Apartheid Heritages: A Spatial History of South Africa’s Township’s website is part of a larger analogue and digital book project currently under development by Dr. Angel David Nieves. This “book” is in the very early phases of discussion and development with a university press.
Nieves is Professor of Africana Studies, History, and Digital Humanities at Northeastern University. He was most recently Associate Professor of History at San Diego State University (2017-2020). Nieves was an Associate Professor at Hamilton College, Clinton, N.Y., USA (2008-2017). At the time he is currently Co-Directing Hamilton’s Digital Humanities Initiative (DHi), a $1.75 million Mellon Foundation Grant funded project (http://www.dhinitiative.org).
Nieves’s scholarly and community-based activism examines the intersections between architecture, social justice, and human rights on the Internet, and critically engages with issues of race and the built environment in cities across the Global South. Coinciding with his work in digital humanities, Nieves’s research on the history of heritage conservation and urban regeneration efforts in South Africa (in particular, the South African township, Soweto), where Nieves has traveled annually since 2004. From 2006-2008 he worked to create the Soweto’76, A Living Digital Archive at the Maryland Institute for Technology in the Humanities (MITH) at the University of Maryland, as a Faculty Fellow from the School of Architecture, Planning and Preservation (SoAPP).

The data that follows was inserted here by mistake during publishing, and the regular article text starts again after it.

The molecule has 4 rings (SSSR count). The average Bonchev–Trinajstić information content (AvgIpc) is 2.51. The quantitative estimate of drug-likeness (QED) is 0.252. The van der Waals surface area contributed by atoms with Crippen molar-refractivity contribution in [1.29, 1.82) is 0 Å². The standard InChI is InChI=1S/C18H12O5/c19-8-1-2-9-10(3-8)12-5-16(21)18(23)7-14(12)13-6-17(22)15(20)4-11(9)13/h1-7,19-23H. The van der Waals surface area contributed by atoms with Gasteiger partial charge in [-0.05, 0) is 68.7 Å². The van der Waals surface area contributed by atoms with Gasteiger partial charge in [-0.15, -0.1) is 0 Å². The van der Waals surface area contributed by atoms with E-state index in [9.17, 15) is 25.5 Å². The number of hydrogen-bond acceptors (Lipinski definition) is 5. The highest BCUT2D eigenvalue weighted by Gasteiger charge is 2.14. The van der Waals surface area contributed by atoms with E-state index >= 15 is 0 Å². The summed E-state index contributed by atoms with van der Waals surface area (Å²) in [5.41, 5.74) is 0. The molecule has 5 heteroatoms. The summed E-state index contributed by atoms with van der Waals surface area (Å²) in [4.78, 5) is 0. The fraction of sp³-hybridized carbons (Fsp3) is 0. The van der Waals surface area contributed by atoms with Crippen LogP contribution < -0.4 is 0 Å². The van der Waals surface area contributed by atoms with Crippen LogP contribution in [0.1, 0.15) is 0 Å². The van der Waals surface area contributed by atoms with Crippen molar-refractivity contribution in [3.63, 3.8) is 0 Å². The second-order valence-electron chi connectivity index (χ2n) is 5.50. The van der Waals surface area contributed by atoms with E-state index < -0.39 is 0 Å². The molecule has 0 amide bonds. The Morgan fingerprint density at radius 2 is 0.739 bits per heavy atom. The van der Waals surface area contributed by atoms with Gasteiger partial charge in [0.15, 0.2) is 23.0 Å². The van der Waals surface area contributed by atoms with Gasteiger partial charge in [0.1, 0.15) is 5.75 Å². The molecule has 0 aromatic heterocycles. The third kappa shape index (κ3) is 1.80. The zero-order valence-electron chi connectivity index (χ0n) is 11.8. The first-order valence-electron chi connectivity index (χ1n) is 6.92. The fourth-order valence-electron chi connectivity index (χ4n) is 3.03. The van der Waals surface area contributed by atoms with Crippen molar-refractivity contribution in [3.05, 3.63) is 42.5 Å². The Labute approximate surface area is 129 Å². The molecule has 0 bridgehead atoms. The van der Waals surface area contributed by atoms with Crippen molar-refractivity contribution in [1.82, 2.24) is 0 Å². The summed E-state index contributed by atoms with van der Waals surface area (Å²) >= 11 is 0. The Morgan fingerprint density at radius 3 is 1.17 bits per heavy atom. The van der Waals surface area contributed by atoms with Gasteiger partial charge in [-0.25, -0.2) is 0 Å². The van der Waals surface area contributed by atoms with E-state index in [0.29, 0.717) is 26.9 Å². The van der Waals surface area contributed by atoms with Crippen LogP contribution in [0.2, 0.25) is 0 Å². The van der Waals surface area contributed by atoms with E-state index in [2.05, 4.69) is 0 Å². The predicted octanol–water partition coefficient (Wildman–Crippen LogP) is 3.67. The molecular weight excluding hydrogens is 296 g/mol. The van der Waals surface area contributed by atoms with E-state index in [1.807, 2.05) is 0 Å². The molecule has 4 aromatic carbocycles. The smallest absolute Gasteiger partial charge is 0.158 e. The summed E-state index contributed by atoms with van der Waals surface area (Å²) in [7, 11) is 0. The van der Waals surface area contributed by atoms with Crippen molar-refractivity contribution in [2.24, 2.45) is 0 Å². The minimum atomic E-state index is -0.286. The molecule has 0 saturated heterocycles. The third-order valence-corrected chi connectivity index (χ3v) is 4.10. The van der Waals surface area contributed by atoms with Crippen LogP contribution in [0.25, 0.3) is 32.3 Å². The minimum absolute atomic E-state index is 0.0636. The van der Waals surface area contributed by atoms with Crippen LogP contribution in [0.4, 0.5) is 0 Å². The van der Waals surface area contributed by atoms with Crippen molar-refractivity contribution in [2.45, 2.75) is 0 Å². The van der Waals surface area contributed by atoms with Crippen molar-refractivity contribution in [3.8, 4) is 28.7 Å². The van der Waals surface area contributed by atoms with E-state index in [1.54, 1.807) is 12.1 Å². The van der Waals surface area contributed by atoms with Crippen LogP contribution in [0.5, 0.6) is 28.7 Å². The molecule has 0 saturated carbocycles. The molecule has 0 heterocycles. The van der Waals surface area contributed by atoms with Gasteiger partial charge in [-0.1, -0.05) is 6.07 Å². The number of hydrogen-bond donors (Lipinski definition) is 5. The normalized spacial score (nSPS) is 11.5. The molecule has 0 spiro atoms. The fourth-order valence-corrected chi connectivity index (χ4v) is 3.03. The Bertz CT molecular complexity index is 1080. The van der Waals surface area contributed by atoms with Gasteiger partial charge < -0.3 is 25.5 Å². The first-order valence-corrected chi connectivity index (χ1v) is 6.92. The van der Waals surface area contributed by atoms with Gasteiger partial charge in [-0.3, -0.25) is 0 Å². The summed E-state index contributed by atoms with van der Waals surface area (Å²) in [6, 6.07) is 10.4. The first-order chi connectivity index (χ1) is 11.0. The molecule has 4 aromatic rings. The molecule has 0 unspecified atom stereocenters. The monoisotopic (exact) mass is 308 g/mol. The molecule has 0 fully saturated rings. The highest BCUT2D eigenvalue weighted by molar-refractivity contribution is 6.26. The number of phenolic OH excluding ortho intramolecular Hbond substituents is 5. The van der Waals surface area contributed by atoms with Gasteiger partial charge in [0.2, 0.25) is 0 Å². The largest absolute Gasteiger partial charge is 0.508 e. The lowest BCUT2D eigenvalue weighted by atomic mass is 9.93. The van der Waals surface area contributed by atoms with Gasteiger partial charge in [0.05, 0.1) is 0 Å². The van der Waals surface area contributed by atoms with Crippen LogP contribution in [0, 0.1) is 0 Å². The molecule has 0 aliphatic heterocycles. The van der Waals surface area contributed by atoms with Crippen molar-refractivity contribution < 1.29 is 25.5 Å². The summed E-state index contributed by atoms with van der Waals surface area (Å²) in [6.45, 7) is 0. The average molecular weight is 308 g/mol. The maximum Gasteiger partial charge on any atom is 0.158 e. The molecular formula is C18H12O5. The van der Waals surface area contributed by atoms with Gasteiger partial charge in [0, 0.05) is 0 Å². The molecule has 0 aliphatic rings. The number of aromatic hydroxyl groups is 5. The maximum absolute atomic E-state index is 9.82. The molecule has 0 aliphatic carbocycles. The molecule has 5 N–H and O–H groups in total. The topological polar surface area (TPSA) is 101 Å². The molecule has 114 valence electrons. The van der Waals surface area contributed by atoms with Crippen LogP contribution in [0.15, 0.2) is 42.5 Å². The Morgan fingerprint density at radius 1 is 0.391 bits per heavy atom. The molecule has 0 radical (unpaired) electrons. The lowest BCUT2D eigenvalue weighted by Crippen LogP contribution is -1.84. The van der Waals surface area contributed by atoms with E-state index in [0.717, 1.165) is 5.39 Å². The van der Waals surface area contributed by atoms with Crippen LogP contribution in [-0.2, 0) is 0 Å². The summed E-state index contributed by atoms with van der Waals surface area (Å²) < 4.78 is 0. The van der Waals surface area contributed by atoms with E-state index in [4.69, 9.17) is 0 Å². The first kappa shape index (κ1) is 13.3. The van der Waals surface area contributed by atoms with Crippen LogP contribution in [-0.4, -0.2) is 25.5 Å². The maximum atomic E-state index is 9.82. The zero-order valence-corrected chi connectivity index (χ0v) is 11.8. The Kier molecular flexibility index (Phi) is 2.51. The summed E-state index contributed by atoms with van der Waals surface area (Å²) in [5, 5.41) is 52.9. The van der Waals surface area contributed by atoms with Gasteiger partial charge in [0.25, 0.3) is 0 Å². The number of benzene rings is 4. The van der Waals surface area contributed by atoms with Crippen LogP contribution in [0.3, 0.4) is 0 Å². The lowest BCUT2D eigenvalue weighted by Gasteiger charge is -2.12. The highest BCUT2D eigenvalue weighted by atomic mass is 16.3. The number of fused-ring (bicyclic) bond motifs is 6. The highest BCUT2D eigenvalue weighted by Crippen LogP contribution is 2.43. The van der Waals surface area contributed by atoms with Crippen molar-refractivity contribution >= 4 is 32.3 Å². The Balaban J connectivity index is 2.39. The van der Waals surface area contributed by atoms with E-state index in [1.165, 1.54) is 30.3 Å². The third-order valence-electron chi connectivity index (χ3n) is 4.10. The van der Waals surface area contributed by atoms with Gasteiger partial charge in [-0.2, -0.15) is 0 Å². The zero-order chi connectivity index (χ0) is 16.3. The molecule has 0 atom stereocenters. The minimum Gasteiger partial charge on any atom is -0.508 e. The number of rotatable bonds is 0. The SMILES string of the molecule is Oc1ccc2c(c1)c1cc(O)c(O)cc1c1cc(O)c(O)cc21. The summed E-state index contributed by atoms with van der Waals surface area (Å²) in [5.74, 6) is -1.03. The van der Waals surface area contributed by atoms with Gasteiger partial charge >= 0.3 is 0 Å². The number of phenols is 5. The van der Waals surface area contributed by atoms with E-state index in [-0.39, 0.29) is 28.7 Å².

From 2008-2010 he continued working with MITH as a Networked Faculty Fellow as a faculty member at Hamilton College. Nieves has been working on a number of preservation efforts in Johannesburg’s “South Western Townships”—better known as Soweto—for over a decade. Located some 30km from downtown Johannesburg, the township of Soweto has been a site of both historical contestation and numerous state-sponsored heritage projects. In South Africa, the legacy of apartheid has meant a constant engagement with cultural trauma and its impact on all aspects of social life, particularly for township residents beginning in the early twentieth-century.
The building of a multimodal information environment to discuss Soweto’s past, present, and future redevelopment is part of a new series of cultural practices of remembrance, reconciliation, and empowerment, with a view towards an integrative approach to social justice and the practice of digital humanities scholarship. As it stands today, “virtual heritage” projects require multidisciplinary teams of historians, writers, designers, software developers, cultural heritage managers, and local community informants who would collaborate in the design, development and management of an immersive 3D virtual heritage landscape. In particular, Nieves’s projects would not be possible without a team of scholars, practitioners, and student researchers from Hamilton’s Digital Humanities Initiative (DHi).
Nieves is working w/Erik Loyer, John Buckley, and Gregory Lord.
Financial support has been provided by:
San Diego State University